Finally, I think it is worth reflecting on the role of executive search firms (ESFs) in senior and middle management appointments in recent years. To my mind this has compounded the barriers for introverts, or the simply humble and reticent, and threatens to further undermine academic democracy. The number of ESFs working with universities has grown rapidly. In 1986-87 there were 15 advertisements for vice chancellors in the British Times Higher Education Supplement (now the Times Higher Education), none of which involved an ESF. Ten years on 56 per cent of such vacancies were handled by an ESF increasing to 95 per cent by 2006-07 (Watson, 2009). While their involvement was originally confined to presidential (or vice chancellor) level searches it has now filtered downwards to the appointment of upper/middle leadership tiers including vice presidents (or pro-vice chancellors), registrars, deans, and heads of departments (Manfredi et al., 2019). The lengthening reach of ESFs is significant. These headhunters, as they are referred to colloquially, see higher education as just another service industry and have limited specialist understanding of the sector. Upwardly mobile individuals in leadership roles find it necessary to market themselves to these firms as a ‘higher education manager’ and have learnt to present their expertise in terms of a contemporary portfolio of successful projects rather than that of a conventional academic (Whitchurch, 2008). Hence ESFs have played a role in shifting assumptions about what higher education leadership is and, perhaps more worryingly, control a recruitment process shrouded in secrecy. ESFs lead the search for candidates and are heavily reliant on networks of existing post-holders who they will ‘reach out to’, saving universities the embarrassment and hassle of being accused of poaching staff from other institutions. They are especially powerful in making recommendations to their client (i.e., the university) with respect to which candidates will be selected from the long list to form the short list (Manfredi et al., 2019). Institutions have tended to delegate too much authority to ESFs and ought to take more responsibility for ensuring that their search and appointment processes are reflective of their community’s interests and fulfill a moral as well as in some contexts, such as the UK public sector, a legal duty of equality as well.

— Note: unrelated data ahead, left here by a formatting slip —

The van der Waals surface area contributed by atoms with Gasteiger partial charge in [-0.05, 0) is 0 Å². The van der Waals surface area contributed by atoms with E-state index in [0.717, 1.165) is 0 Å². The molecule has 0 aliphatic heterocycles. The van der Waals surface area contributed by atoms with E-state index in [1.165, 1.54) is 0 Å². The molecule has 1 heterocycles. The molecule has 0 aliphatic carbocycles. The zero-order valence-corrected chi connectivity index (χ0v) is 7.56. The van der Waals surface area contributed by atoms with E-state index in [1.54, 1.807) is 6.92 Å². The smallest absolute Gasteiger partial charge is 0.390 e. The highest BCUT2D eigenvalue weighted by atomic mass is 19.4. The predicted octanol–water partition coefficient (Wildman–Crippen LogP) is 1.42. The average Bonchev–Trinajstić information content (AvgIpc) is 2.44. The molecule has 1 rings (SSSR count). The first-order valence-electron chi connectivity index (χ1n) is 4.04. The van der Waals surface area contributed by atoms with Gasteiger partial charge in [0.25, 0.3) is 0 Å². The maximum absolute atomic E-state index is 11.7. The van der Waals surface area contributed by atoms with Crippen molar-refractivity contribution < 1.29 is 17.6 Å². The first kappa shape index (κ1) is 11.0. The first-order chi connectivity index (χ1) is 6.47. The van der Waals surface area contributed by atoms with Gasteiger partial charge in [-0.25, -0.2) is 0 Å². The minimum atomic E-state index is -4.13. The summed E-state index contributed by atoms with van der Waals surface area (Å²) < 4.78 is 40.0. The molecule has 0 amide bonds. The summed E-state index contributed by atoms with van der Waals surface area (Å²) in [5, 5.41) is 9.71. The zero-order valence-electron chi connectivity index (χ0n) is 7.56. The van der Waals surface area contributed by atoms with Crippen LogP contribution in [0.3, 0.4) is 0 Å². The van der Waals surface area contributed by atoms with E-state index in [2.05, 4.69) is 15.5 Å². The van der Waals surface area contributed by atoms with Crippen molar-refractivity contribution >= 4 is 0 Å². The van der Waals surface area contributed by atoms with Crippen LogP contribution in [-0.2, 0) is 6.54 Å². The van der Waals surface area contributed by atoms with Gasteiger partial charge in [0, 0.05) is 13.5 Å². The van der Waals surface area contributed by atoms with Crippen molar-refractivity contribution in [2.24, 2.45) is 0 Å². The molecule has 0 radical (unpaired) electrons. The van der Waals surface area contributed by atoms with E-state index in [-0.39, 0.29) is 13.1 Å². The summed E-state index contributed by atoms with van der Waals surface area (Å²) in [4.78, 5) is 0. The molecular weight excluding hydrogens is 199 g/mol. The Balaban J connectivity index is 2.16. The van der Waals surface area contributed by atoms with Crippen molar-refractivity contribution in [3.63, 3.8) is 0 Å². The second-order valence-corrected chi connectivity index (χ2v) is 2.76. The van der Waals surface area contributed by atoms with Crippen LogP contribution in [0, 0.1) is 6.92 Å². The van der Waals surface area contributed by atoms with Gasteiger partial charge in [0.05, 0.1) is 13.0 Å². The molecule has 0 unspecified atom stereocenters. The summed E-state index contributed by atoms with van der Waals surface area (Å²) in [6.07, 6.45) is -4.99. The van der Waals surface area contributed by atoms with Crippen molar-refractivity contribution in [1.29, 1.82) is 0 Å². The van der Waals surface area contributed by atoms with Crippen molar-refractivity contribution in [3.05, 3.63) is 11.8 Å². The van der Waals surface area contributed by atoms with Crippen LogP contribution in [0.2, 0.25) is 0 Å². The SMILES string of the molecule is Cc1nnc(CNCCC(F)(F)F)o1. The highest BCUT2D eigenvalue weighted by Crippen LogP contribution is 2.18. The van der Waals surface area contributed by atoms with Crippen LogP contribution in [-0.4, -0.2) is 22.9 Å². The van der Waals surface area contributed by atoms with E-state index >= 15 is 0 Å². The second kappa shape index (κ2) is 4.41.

In this short essay I have sought to offer some reflections about academic leadership drawn in part from my own career. I believe that we need to resist the temptation to divide the leadership role from our identity as academics and celebrate the importance of being a ‘situational’ or ‘accidental’ leader. This is the norm and I think it is important to keep it this way. In the words of David Watson (2009, p.139), universities ought to be ‘professionally argumentative communities with very flat structures’ in which ‘more or less everybody is authorized to have an opinion about everything’. This is the best description of academic democracy I know of. As professional sceptics we need to be aware that hype about transformational leadership largely involves a re-working of conventional ideas concerning the leader as a ‘heroic’ figure. It represents an over-reliance on the notion that leadership is about the individual rather than the group. Despite all the rhetoric about ‘visions’, ‘transformation’ and ‘cultural change’, what ultimately matters is what the led think about the leaders rather than how the leaders like to see and ‘sell’ themselves. Here I am reminded of one of the David Watson’s other pearls of wisdom: only use the word ‘excellence’ once a year, and never about yourself! 


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Whitchurch, C. (2008). Shifting identities, blurring boundaries: The changing roles of professional managers in higher education. Retrieved April 29, 2021, from University of California, Berkeley, Center for Studies in Higher Education,

To cite this article:

APA Style:   Macfarlane, B. (2021). In praise of quiet leadership. Universities & Intellectuals, 1 (1), 36-42.

Harvard Style:  Macfarlane, B. 2021. In praise of quiet leadership. Universities & Intellectuals, 1 (1), pp. 36-42.

Chicago Style:  Macfarlane, B.  “In praise of quiet leadership”.  Universities & Intellectuals 1, no. 1 (2021): 36-42.

MLA Style:  Macfarlane, B. “In praise of quiet leadership”. Universities & Intellectuals 1.1 (2021): 36-42.